2. The SBA CDC/504 loan program provides capital for buying commercial real estate, an occupied commercial building, or heavy equipment. These loans can be very complicated for lenders and borrowers alike, since they involve multiple financial institutions, a down payment, and two separate loans.
3. SBA Microloans average only about $13,000 and are made through non-profits. They can be used as working capital, for equipment purchases, and to buy inventory, but can’t be used for real estate.
4. Disaster Loans are the only SBA loans not specifically meant for small business owners. They’re used to help rebuild a business after a physical or economic disaster caused by something like a hurricane, flood, gas line explosion.
Regardless of which SBA loan you believe is the best fit for your small business, there are a few qualifications to keep in mind before you submit a loan application. Firstly, you’ll need a very strong credit score. Almost all SBA loans require a personal credit score above 660. Remember, SBA lenders are guaranteed only a percentage of the loan, and that guarantee is taxpayer-funded. They want assurance the borrower can repay that loan.
Each loan program comes with additional qualifications. An SBA 504 loan will require a 10% down payment on the planned purchase, as well as adherence to certain job creation criteria. Most SBA loans also require a personal guarantee, meaning the lender can seize your personal assets if you fail to make payments.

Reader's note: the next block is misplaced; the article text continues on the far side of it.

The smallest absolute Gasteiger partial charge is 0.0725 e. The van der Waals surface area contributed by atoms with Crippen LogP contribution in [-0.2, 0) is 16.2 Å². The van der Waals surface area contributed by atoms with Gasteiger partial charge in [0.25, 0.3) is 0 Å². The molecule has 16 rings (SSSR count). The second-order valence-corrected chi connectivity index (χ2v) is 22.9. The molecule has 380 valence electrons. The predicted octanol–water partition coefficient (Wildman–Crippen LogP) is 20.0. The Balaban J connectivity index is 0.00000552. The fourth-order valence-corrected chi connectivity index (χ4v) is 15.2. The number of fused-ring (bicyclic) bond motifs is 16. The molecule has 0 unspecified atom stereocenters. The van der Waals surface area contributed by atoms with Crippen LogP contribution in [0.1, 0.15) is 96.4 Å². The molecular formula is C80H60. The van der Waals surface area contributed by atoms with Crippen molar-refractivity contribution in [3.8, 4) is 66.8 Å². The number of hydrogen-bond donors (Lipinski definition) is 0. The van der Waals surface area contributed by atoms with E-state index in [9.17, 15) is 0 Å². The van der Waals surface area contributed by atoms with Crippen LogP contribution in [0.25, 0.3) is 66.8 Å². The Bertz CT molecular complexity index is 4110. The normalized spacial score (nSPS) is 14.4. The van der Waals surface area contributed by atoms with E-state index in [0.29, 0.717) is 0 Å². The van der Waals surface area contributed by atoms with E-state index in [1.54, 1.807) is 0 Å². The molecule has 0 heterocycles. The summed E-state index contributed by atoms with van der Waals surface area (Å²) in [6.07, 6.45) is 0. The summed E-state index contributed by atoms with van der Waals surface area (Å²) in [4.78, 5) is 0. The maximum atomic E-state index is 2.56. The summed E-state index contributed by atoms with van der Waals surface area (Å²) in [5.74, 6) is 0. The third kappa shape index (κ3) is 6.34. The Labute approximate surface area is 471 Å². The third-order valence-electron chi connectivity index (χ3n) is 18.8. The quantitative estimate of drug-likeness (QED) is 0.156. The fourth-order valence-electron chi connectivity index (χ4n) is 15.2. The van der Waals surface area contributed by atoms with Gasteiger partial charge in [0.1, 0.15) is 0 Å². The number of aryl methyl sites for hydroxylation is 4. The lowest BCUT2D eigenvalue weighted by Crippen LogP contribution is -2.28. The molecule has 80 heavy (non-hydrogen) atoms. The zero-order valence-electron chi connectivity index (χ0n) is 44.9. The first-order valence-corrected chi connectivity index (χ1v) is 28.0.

Commercial loans function in almost exactly the same way as SBA 7(a) loans, with one seismic difference: The loans aren’t guaranteed by the government. This is a massive difference. Without that safety net, there is much greater risk for lenders.
That means commercial lenders must be more strict when it comes to qualifications for borrowers. Being able to get a big commercial loan can require having a very high credit score, a polished business plan, and a personal guarantee.
But because commercial loans don’t necessarily have to fit the SBA’s exact specifications, there are definitely advantages to going after a commercial loan for your business financing. One of those advantages is that there are frankly more financing options with a non-SBA lender. You can negotiate for more flexible loan rates, longer terms, and even nontraditional repayment.